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NEUROENDOCRINOLOGY LETTERS
including Psychoneuroimmunology, Neuro
psychopharmacology,
Reproductive Medicine, Chronobiology
and Human Ethology
ISSN 0172–780X


CONTENTS SPECIAL ISSUE
HUMAN ETHOLOGY & EVOLUTIONARY PSYCHOLOGY
Vol. 23, Suppl.4, December 2002

The Neural Mechanisms of Mate Choice:
A Hypothesis

The Neural Mechanisms of Mate Choice: A Hypothesis       [REFERENCES]

Helen Fisher, Arthur Aron, Debra Mashek, Haifang Li,
Greg Strong & Lucy L. Brown

Submitted: September 9, 2002
Accepted: September 15, 2002

Key words:
mate choice, attraction, proceptivity, dopamine, fMRI scanning, brain circuits

REVIEW ARTICLE
2002; 23(suppl 4) :92–-97
pii: NEL231002R09
PMID: 2496739

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ABSTRACT

Scientists have described many physical and behavioral traits in avian and mammalian species that evolved to attract mates. But the brain mechanisms by which conspecifics become attracted to these traits is unknown. This paper maintains that two aspects of mate choice evolved in tandem: 1) traits that evolved in the “display producer” to attract mates and, 2) corresponding neural mechanisms in the “display chooser” that enable them to become attracted to these display traits. Then it discusses our (in-progress) fMRI brain scanning project on human romantic attraction, what we believe is a developed form of “courtship attraction” common to avian and mammalian species as well as the primary neural mechanism underlying avian and mammalian mate choice. The paper hypothesizes that courtship attraction is associated with elevated levels of central dopamine and norepinephrine and decreased levels of central serotonin in reward pathways of the brain. It also proposes that courtship attraction is part of a triune brain system for mating, reproduction and parenting.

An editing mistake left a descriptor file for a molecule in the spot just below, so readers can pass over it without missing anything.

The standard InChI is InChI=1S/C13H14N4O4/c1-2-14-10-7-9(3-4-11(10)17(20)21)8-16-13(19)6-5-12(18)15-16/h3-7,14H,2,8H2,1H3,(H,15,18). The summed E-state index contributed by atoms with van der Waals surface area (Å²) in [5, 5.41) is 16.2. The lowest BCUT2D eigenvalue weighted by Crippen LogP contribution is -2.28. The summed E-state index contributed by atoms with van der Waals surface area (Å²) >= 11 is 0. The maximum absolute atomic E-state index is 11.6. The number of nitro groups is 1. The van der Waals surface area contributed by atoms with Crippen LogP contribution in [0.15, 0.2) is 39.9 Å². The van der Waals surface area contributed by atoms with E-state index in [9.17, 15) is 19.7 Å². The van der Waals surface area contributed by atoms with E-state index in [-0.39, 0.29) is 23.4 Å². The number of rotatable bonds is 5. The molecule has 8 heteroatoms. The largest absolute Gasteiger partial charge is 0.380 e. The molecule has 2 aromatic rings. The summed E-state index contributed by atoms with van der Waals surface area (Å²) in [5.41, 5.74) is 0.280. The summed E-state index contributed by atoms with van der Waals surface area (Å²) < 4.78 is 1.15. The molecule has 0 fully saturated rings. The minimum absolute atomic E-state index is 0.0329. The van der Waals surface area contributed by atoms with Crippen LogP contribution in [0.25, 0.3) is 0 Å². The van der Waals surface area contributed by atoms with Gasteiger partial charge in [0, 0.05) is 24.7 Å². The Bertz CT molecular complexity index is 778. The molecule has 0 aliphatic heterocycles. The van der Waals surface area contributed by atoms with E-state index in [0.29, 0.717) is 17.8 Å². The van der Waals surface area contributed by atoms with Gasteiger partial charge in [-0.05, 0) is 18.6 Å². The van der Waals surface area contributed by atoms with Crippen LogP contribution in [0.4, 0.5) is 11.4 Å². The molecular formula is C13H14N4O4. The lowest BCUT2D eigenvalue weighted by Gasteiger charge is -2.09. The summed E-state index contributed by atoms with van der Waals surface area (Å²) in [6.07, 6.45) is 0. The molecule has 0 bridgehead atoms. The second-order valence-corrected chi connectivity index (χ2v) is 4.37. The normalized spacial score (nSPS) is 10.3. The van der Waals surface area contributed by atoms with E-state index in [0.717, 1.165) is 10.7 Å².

1) The sex drive evolved to motivate birds and mammals to court any conspecifics.

2) The attraction system evolved to enable individuals to discriminate among potential mating partners and focus courtship activities on particular individuals, thereby conserving mating time and energy.

3) The neural circuitry for attachment evolved to enable individuals to complete species-specific parental duties.

 

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15 Ibid, p. 149.

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NEUROENDOCRINOLOGY LETTERS
including Psychoneuroimmunology, Neuro
psychopharmacology,
Reproductive Medicine, Chronobiology
and Human Ethology
ISSN 0172–780X


A peer-reviewed transdisciplinary Journal covering Neuroendocrinology, Psychoneuroimmunology, Neuropsychopharmacology, Reproductive Medicine, Chronobiology and Human Ethology for RAPID publication of Original Papers, Review Articles, State-of-the-Art, Clinical Reports, Meta-Analyses and other contributions from all the fields covered by Neuroendocrinology Letters. E-mail: info@nel.edu

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